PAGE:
The Administrative Appeals Tribunal (AAT) recently handed down a decision as to whether a local manufacturer satisfied the 25% local content test in respect of an application to revoke a tariff concession order (TCO). A case of this nature is unlikely to be heard again as on 27 March 2017 legislation was passed removing the 25% local content requirement. The removal of this requirement has implications for local importers and exporters.
The 25% local content requirement
Before a TCO can be made the applicant needs to show that substitutable goods were not produced in Australia in the ordinary course of business. Previously it has been a requirement that before a good will be taken to have been produced in Australia at least 25% of the factory or works costs in respect of the goods could be attributed to the value of Australian labour, materials or factory overhead expenses. The other requirement was there must be at least one substantial process in the manufacture of the goods carried out in Australia.
It was always difficult to challenge whether a local manufacturer met the 25% local content test as the information provided to Customs to satisfy the test would be kept confidential. The position of Customs is that the 25% local content test is unnecessary as any time a substantial process in the manufacture of the goods is carried out in Australia, the 25% local content test will be easily met.
The parliament has agreed and has now passed legislation removing the 25% local content test. The approach seems unusual for a number of reasons, including:
- We have been involved in cases where the 25% local content test was an issue
- There is at least one published decision where the AAT held that the 25% local content test had not been met
- Australia’s Free Trade Agreements often require 35% or more local content before a good will be taken to qualify as an Australian originating good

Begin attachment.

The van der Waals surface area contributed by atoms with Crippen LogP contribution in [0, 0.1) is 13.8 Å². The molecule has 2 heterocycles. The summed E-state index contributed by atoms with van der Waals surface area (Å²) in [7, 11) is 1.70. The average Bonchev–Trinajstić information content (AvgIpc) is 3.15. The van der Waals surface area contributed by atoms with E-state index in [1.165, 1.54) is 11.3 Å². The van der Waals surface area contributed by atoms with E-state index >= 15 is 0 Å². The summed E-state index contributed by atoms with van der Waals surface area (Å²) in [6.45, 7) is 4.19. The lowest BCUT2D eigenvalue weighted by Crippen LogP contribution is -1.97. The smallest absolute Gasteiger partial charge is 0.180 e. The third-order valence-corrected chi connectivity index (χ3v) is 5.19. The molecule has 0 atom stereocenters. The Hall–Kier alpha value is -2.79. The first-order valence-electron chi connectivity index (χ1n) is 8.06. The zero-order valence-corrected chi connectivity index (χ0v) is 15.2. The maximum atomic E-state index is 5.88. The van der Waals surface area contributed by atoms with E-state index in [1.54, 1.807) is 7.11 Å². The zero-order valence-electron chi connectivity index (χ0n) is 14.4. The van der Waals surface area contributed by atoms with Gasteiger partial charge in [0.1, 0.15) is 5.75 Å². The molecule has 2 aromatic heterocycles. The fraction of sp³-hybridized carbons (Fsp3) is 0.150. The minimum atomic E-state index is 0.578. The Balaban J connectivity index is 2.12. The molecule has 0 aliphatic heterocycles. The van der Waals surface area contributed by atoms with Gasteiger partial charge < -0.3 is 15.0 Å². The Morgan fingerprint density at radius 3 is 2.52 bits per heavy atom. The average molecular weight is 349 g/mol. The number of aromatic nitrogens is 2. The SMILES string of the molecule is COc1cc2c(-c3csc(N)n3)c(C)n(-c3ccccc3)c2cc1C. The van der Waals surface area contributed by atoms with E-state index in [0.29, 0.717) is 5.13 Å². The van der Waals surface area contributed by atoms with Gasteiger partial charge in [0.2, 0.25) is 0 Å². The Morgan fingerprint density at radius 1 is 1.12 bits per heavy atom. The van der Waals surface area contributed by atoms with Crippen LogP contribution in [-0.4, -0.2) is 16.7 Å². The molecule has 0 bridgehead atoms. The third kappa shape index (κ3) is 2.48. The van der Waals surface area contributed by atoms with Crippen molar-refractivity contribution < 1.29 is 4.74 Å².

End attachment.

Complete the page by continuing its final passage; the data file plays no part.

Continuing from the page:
- The guidelines relating to making claims of “Australian made” require greater than 25% local content.
The 25% test was said to be an unnecessary burden on local manufacturers. It is fair to question why protection in the form of tariffs should be afforded to any local manufacturer that has difficulty proving that 25% of their production costs relate to Australian sources.
The recent AAT decision concerned an existing TCO that was subject to an application for its revocation by an Australian manufacturer. Customs had considered the application and revoked the TCO. The importer sought review of the decision claiming that the 25% local content test had not been satisfied. The AAT held that the information provided by the local manufacturer showed that the 25% local content test was easily met. The importer argued that the information was too vague and that some of it was unreliable, incomplete and inconsistent.
The AAT noted that the two witnesses for the local manufacturer had produced different percentages of local content. However, it considered that the differences could be explained and that the information presented was satisfactory. There was no requirement that the information be subject to any accounting standards. Customs’ decision to revoke the TCO was upheld.
Given the 25% local content test is not held to any accounting standards and the information is not provided to the importer for review, it is not surprising that importers rarely successfully challenge whether the test was met.
Implications for traders
The removal of the 25% local content test will make it easier for local manufacturers to oppose TCO applications and seek the revocation of existing TCOs. It may be the case that the administrative burden of the 25% local content test prevented some manufacturers from opposing TCOs. With this burden removed, local manufacturers should revisit any TCOs applying to products they manufacture.
For importers, the removal of the 25% local content test is another example of creeping protectionist measures such as strict interpretation of the requirement of free trade agreements and TCOs, new country of origin food labelling laws and the administration of Australia’s anti-dumping legislation.
It is a more difficult regulatory environment now than it was five years ago.